Over the past 40 years, Norway's largest industry, the petroleum industry, has generated significant economic growth for the nation, enabling the country to fund its welfare state. As the world's second largest exporter of natural gas and the sixth largest exporter of oil, the country also provides much of Europe's crude oil and natural gas needs.
However, Norway now faces declining production as offshore fields mature, and the Norwegian Petroleum Directorate (NPD) has called for more exploratory and development drilling activity and more investment in field development projects to enhance production at existing fields and bring new fields online.
To encourage more exploration, the Norwegian government in 2003 started its award of production licenses in predefined areas (APA) system to encourage exploration in mature areas of the Norwegian Continental Shelf (NCS). NPD said this system has resulted in major activity and new field developments in areas such as Sleipner, where fields such as Statoil's Gudrun and Dagny fields will come online. Norway also has sought to increase activity by changing up its fee structure so that companies are exempt from area fees if they submit a Plan for Development and Operation or are exempt from fees for drilling wildcat wells.
This spring, Norway's Ministry of Petroleum and Energy announced a new licensing round, comprising 43 blocks in the Norwegian Sea and 51 blocks in the Barents Sea. However, awards will not be made until the spring of 2011 following an evaluation of BP's oil spill in the Gulf of Mexico, according to Norway's Energy Minister. Norway has temporarily banned deepwater drilling until after the U.S. determines the cause of the Macondo spill.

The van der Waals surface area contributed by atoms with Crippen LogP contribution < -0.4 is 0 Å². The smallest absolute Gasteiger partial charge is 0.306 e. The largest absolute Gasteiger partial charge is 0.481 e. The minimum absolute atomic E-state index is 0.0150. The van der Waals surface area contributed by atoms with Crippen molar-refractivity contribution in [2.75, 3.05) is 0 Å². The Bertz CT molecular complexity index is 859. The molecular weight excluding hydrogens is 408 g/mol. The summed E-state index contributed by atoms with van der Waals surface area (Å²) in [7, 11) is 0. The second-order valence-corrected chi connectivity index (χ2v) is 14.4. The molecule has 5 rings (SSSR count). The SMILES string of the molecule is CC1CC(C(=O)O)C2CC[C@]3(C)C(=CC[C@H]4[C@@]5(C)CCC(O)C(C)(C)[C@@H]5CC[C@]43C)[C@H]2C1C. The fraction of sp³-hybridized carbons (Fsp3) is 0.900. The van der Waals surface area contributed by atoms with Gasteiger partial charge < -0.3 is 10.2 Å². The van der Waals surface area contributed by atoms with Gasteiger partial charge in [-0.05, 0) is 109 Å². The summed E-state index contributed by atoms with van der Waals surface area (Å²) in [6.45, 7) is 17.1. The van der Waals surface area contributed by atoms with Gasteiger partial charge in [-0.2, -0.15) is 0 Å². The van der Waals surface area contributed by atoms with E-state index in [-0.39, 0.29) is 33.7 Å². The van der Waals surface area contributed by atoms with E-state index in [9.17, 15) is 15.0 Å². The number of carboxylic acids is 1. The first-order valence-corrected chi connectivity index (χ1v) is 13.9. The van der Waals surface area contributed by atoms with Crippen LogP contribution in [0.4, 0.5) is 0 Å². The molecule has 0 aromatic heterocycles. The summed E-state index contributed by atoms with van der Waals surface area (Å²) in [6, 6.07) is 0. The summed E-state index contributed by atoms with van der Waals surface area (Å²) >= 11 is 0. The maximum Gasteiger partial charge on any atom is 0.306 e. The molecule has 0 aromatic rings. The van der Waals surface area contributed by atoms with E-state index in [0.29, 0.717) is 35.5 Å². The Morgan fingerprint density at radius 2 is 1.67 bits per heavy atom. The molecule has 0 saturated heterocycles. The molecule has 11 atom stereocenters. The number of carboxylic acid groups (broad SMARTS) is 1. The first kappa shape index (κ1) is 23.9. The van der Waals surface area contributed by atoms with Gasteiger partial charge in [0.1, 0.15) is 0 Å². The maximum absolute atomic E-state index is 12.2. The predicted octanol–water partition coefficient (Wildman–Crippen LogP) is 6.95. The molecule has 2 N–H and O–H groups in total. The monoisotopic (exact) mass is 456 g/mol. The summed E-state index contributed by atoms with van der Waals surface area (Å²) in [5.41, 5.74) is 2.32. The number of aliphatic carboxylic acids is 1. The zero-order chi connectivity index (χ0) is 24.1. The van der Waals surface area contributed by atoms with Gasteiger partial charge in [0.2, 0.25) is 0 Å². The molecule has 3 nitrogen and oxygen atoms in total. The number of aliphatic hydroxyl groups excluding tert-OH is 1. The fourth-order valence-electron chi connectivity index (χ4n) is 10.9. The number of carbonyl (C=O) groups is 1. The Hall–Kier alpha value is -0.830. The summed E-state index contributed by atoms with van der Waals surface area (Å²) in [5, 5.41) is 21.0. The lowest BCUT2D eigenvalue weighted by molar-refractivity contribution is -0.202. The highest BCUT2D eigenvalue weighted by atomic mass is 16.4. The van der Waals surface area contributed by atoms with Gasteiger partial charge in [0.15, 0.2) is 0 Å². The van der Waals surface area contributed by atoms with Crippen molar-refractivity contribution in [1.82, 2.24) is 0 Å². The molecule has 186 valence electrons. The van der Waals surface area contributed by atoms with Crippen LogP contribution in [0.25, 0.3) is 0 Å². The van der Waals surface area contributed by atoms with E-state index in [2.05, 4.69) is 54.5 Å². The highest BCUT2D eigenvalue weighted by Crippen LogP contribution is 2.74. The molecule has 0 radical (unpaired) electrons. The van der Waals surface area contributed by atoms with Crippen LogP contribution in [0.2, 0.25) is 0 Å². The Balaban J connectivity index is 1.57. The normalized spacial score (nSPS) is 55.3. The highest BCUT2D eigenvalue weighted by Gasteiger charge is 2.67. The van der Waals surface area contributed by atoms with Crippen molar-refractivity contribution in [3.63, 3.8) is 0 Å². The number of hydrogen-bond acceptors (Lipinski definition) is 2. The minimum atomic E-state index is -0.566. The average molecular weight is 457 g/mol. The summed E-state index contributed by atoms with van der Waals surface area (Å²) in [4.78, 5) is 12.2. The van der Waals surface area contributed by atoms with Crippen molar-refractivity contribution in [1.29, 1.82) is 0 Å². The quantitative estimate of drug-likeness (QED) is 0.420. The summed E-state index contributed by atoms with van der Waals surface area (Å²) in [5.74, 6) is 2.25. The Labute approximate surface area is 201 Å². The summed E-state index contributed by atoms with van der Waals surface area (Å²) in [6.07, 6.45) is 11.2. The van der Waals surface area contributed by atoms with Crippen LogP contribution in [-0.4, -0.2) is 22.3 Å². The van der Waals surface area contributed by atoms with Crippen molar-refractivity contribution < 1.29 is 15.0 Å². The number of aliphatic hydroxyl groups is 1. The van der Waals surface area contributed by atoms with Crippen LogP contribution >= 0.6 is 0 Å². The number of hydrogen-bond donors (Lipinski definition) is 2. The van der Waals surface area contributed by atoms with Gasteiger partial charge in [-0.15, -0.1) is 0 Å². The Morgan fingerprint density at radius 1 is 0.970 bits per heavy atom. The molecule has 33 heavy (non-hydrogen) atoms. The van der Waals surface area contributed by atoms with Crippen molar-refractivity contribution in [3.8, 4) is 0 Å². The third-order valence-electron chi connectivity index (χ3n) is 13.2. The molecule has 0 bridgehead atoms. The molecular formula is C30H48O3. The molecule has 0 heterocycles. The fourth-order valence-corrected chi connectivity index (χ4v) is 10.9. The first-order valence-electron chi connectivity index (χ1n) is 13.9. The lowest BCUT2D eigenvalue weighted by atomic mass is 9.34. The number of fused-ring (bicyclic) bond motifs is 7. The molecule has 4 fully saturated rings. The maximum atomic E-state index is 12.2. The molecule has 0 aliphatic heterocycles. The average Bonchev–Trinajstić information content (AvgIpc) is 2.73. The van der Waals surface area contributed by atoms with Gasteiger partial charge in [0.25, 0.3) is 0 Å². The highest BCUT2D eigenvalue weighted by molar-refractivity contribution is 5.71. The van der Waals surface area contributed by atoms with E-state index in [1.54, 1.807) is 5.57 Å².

To improve oil production, independent Norwegian research and development (R&D) groups SINTIF and IRIS unveiled plans last month to join with the universities of Trondheim and Stavanger to establish an international Center for Drilling and Wells for Improved Recovery in cooperation with major oil companies.
Norway's Minister for Research and Higher Education Tora Aasland said that further advances in drilling and wells are the most important areas to hinder the rapid decline in oil and gas production from the NCS. The Center has the stated goal to work with industry to raise the average recovery rate for Norwegian oil fields from 46 percent to 56 percent initially and 66 percent. According to the NPD, a one percent increase in recovery rates on the NCS represent US $16 billion to US $25 billion in net value.
OG21, an organization founded in 2001 and focused on sustained profitability of the Norwegian petroleum industry, has called on the Norwegian government to spend at least US $95.2 million to US $126.9 million per year on R&D development for future oil and gas exploration. Prior to 2000, technological research was largely financed by major development projects. While these earlier developments could bear the cost of technology R&D, the smaller size of NCS discoveries being made and volatile oil and gas prices have made discoveries more demanding and expensive to develop, NPD said.